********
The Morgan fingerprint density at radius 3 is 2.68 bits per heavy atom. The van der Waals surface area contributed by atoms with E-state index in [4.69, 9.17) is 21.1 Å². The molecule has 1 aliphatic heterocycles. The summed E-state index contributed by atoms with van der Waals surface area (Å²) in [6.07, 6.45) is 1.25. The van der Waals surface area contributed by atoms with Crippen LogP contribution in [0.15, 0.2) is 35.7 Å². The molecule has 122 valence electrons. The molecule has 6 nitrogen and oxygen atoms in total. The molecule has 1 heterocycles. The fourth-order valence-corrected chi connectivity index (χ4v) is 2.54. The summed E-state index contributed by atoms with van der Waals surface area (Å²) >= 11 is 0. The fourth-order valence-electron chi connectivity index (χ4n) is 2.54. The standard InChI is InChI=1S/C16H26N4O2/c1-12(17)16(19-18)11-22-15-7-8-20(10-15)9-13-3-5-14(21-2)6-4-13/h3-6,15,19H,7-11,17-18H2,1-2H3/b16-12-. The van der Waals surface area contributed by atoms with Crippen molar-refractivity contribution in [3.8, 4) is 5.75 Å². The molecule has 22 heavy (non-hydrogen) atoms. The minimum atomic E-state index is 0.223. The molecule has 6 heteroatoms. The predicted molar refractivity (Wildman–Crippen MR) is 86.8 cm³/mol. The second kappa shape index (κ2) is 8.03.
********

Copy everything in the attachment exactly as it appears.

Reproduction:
The Morgan fingerprint density at radius 3 is 2.68 bits per heavy atom. The van der Waals surface area contributed by atoms with E-state index in [4.69, 9.17) is 21.1 Å². The molecule has 1 aliphatic heterocycles. The summed E-state index contributed by atoms with van der Waals surface area (Å²) in [6.07, 6.45) is 1.25. The van der Waals surface area contributed by atoms with Crippen LogP contribution in [0.15, 0.2) is 35.7 Å². The molecule has 122 valence electrons. The molecule has 6 nitrogen and oxygen atoms in total. The molecule has 1 heterocycles. The fourth-order valence-corrected chi connectivity index (χ4v) is 2.54. The summed E-state index contributed by atoms with van der Waals surface area (Å²) >= 11 is 0. The fourth-order valence-electron chi connectivity index (χ4n) is 2.54. The standard InChI is InChI=1S/C16H26N4O2/c1-12(17)16(19-18)11-22-15-7-8-20(10-15)9-13-3-5-14(21-2)6-4-13/h3-6,15,19H,7-11,17-18H2,1-2H3/b16-12-. The van der Waals surface area contributed by atoms with Crippen molar-refractivity contribution in [3.8, 4) is 5.75 Å². The molecule has 22 heavy (non-hydrogen) atoms. The minimum atomic E-state index is 0.223. The molecule has 6 heteroatoms. The predicted molar refractivity (Wildman–Crippen MR) is 86.8 cm³/mol. The second kappa shape index (κ2) is 8.03.